Resolute Support Mission (RSM): Key Facts and Figures
DISCLAIMER: The following document is intended to provide basic information, releasable to the public, about the nature, mandate, and scope of the NATO-led non-combat Resolute Support Mission (RSM). The troop numbers reported in the second page reflect the overall presence in Afghanistan of each contributing nation. They are based on information provided directly from contributing nations and may include forces deployed in a support role for RSM. They should be taken as indicative as they change regularly, in accordance with the deployment procedures of the troop contributing nations.
Mission: The Resolute Support Mission (RSM) is a NATO-led mission to train, advise and assist the Afghan security forces and institutions. The mission was launched on 1 January 2015, immediately following the stand-down of the International Security Assistance Force (ISAF). The legal framework for the Resolute Support mission is provided by a Status of Forces Agreement (SOFA), signed in Kabul on 30 September 2014 and ratified by the Afghan Parliament on 27 November 2014. The SOFA defines the terms and conditions under which NATO forces are deployed, as well as the activities they are authorized to carry out. The mission is also supported by the United Nations Security Council Resolution 2189, unanimously adopted on 12 December 2014.
The Resolute Support Mission currently consists of troops from 36 NATO Allies and partners. The mission operates with one ‘hub’(Kabul/Bagram) and four ‘spokes’ (Mazar-e-Sharif in the north, Herat in the west, Kandahar in the south, and Laghman in the east). It carries out training, advice and assistance activities in support of the Afghan government’s four-year security roadmap (launched in 2017), which aims to increase the effectiveness and accountability of the Afghan national security forces and institutions. The roadmap focuses on leadership development, fighting capabilities (with an emphasis on the Afghan special operations forces and the air force), unity of command and fighting corruption. The mission also performs supporting functions in several areas. These include operational planning; budgetary development; force generation process; management and development of personnel; logistical sustainment; and civilian oversight in order to ensure the Afghan security forces and institutions act in accordance with the rule of law and good governance.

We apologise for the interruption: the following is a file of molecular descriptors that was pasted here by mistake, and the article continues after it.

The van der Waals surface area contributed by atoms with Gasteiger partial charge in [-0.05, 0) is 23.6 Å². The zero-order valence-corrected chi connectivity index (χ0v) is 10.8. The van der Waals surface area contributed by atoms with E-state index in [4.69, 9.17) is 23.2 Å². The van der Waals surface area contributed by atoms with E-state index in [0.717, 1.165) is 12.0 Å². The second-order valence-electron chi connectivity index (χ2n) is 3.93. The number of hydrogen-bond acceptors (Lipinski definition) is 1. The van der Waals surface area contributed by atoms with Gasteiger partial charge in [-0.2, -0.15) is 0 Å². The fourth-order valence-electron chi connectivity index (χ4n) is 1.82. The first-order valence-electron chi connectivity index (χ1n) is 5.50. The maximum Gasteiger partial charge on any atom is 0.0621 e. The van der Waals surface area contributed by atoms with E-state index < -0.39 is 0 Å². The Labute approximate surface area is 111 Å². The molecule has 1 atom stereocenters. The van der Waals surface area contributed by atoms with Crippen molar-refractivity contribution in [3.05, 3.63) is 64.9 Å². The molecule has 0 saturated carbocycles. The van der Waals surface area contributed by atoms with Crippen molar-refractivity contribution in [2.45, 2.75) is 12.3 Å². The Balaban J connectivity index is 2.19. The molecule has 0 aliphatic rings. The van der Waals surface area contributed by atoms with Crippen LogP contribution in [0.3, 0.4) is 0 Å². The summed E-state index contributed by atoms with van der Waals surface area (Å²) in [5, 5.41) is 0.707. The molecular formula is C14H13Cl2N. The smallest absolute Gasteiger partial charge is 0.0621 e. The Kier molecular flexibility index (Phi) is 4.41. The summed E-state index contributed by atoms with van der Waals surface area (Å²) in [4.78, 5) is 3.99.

Those countries not contributing troops to the Resolute Support Mission are supporting this mission in different ways, as well as the broad effort to strengthen the sustainment of the Afghan National Defence and Security Forces (ANDSF) in the long term. Beyond this training, advice and assistance mission, Allies and partner countries also contribute to the financing of the Afghan National Defence and Security Forces, and will enhance the Enduring Partnership with Afghanistan, by strengthening political consultations with the country and by strengthening practical cooperation in areas of specific interest for Afghanistan.
These efforts are part of the broader engagement of the international community in Afghanistan to ensure that Afghanistan is never again a safe haven for terrorism.
36 Contributing Nations
Updated February 2021